Hunt a rhino, save an ecosystem?
JOHANNESBURG, SOUTH AFRICA
Once on the verge of extinction, black rhinos in South Africa's national parks have made a spectacular comeback. Under the country's aggressive conservation programs, the mammal's population has grown by more than 50 percent in the past decade. But that success has brought a new challenge: how to control a population in limited conservation space.Skip to next paragraph
Subscribe Today to the Monitor
Now South Africa is weighing a controversial measure that would allow hunters to kill five old male black rhinos a year, which could raise $200,000 per kill. Allowing hunting, some experts say, has helped resurrect the white rhino population, which now stands at 11,000 worldwide, from a low of 200 at the turn of the 20th century.
Supporters say it can also raise much-needed conservation cash. But critics say rhinos and other animals in abundance here are still endangered elsewhere in Africa.
"The general feeling is that we have a problem and that problem isn't going to go away," says Kevin Rodgers, a professor of ecology at the University of the Witwatersrand here. Mr. Rodgers is heading a scientific review of the impact of elephants - whose population has ballooned to 12,000 from 8,000 in 1994, when culling was stopped - on behalf of the South African parks. "Eventually, we're going to have to make hard decisions," he says. He will submit his findings to park management Monday.
Most conservationists, Rodgers says, agree that some of South Africa's parks are fast reaching carrying capacity for certain animals. Too many elephants in Kruger National Park, the gem of the country's park system, threatens other species, like eagles, since feeding elephants often knock down the large trees in which they nest. An overabundance of large male rhinos leads to often fatal fights between males and can hinder population growth by distorting the balance between males and females.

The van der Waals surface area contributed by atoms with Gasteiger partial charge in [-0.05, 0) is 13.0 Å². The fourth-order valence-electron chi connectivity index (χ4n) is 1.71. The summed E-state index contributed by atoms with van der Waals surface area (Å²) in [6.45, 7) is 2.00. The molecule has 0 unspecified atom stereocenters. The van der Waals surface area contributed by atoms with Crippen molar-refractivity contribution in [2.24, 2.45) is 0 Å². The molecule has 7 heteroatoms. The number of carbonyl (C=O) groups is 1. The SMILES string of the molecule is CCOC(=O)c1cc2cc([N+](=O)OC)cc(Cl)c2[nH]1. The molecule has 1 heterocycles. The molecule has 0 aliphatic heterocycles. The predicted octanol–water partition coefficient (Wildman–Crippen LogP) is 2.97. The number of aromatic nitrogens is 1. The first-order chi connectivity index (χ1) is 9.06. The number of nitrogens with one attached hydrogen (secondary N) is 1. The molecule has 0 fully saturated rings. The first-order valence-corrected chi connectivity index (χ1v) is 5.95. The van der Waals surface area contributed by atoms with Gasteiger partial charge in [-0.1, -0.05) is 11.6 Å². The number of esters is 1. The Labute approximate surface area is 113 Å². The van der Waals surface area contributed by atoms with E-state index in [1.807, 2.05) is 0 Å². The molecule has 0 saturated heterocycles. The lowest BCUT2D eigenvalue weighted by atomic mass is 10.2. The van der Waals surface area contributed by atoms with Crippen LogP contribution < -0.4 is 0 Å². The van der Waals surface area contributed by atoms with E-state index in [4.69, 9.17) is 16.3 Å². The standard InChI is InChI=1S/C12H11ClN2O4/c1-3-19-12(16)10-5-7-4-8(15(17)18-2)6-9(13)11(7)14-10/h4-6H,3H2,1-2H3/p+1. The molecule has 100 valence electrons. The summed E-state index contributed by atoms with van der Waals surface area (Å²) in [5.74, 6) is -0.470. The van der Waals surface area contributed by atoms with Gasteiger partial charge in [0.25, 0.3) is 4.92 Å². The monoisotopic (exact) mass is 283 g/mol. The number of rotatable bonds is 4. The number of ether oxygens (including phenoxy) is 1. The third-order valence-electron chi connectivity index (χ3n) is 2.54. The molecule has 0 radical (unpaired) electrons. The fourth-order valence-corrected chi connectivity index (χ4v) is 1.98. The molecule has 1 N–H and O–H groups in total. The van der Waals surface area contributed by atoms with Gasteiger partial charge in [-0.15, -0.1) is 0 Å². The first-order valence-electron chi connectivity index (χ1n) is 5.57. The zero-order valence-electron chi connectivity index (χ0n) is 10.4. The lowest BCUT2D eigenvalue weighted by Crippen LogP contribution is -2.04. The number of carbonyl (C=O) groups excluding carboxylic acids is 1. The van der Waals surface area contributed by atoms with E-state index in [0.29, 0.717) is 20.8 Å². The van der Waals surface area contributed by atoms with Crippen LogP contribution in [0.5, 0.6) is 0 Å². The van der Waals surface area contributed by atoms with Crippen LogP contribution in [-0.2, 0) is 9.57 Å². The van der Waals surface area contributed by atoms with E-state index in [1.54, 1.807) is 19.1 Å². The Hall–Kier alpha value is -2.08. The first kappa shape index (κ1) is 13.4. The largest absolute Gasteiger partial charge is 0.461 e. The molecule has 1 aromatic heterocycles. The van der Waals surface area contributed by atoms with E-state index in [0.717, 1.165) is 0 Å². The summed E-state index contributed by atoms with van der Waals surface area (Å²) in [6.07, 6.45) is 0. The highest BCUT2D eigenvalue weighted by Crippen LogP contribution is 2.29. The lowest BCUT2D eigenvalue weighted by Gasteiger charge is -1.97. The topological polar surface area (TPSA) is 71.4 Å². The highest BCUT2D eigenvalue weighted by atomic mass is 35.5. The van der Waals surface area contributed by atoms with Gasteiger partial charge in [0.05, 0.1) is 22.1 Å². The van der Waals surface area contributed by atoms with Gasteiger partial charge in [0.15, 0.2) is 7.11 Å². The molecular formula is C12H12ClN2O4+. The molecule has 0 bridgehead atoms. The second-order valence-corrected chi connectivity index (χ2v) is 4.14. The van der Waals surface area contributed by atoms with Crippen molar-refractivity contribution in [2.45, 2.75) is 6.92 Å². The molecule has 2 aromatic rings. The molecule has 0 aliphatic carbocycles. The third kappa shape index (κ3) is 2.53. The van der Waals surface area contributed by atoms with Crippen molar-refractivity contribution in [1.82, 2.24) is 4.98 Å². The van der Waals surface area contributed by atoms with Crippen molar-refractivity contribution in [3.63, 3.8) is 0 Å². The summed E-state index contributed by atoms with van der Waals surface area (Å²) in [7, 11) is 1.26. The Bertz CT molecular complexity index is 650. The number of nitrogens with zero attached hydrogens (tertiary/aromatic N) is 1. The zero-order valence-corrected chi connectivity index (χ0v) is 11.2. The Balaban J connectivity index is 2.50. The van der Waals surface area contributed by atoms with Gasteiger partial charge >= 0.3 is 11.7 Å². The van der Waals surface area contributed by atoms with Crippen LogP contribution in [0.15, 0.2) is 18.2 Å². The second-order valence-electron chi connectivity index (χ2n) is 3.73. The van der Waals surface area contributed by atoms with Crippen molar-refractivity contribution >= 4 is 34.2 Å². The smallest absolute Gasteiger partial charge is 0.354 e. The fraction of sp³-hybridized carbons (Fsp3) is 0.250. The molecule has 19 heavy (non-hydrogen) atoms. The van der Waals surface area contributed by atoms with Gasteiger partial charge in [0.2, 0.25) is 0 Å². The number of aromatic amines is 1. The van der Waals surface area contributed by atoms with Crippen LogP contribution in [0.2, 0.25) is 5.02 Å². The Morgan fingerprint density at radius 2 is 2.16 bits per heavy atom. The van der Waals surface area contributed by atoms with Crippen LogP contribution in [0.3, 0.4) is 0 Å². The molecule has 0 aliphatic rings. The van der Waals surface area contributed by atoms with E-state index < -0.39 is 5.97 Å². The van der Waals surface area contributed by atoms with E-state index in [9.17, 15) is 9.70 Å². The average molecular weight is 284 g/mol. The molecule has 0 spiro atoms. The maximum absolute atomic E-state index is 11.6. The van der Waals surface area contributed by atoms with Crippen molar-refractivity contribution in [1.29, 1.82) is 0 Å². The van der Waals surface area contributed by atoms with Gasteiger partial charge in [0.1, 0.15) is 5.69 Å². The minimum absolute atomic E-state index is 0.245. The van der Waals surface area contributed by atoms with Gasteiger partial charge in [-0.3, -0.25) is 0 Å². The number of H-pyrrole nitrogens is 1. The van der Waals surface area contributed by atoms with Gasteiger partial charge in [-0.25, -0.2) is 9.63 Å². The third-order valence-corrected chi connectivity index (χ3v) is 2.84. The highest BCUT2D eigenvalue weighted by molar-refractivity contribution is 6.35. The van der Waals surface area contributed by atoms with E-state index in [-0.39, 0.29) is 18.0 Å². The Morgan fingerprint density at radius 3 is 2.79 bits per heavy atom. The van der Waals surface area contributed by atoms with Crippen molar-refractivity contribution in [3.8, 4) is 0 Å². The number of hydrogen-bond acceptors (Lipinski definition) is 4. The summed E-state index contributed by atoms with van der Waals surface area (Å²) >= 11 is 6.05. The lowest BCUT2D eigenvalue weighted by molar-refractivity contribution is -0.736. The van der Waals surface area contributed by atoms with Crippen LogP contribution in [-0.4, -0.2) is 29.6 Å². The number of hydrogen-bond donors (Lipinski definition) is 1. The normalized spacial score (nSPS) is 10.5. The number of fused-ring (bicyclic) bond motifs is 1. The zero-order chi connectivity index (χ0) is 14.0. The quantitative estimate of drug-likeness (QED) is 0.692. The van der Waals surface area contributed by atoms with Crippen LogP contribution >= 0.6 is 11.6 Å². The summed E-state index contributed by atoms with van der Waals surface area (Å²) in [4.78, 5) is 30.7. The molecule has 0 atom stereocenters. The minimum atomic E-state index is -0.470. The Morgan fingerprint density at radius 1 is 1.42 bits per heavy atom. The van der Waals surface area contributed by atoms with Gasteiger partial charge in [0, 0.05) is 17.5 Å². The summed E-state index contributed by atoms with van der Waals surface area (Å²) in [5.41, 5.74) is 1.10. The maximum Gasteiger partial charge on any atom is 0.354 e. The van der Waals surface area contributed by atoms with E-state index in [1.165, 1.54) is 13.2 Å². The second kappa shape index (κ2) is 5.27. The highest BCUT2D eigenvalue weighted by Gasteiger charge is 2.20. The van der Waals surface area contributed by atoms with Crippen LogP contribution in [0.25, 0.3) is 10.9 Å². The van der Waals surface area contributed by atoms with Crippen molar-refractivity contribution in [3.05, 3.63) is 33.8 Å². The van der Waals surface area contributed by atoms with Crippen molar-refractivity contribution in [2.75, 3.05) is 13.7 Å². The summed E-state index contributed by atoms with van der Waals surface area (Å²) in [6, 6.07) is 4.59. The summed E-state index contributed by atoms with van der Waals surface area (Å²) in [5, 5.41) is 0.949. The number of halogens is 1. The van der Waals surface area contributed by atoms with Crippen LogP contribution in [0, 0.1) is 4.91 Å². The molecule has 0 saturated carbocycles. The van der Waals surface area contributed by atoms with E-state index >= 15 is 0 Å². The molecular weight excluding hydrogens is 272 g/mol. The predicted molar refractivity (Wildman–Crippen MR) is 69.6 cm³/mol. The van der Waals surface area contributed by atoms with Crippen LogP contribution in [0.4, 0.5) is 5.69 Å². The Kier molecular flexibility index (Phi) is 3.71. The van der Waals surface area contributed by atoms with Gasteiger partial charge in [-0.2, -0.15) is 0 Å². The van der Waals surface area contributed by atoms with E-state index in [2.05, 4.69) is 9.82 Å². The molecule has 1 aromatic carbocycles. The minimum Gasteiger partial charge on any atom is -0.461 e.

But exactly how many elephants or male rhinos are too many and what to do about the problem remains controversial. Some animal-rights organizations say that killing should be a last resort.
Considering that animals like black rhino and elephant remain endangered across the continent as a whole, they argue, excess animals should be moved to other parks with small populations, like reserves in Mozambique and Angola where large game was virtually poached out during long civil wars. Others advocate the use of contraceptives to control the elephant populations, although many scientists question the cost of such a program and whether it would be effective.
But others argue that in certain cases, the killing of animals can actually benefit conservation and species preservation. They say that money from the sale of culled ivory can help fund national parks, while limited hunting in private reserves can actually increase the value of species and create incentives for their protection.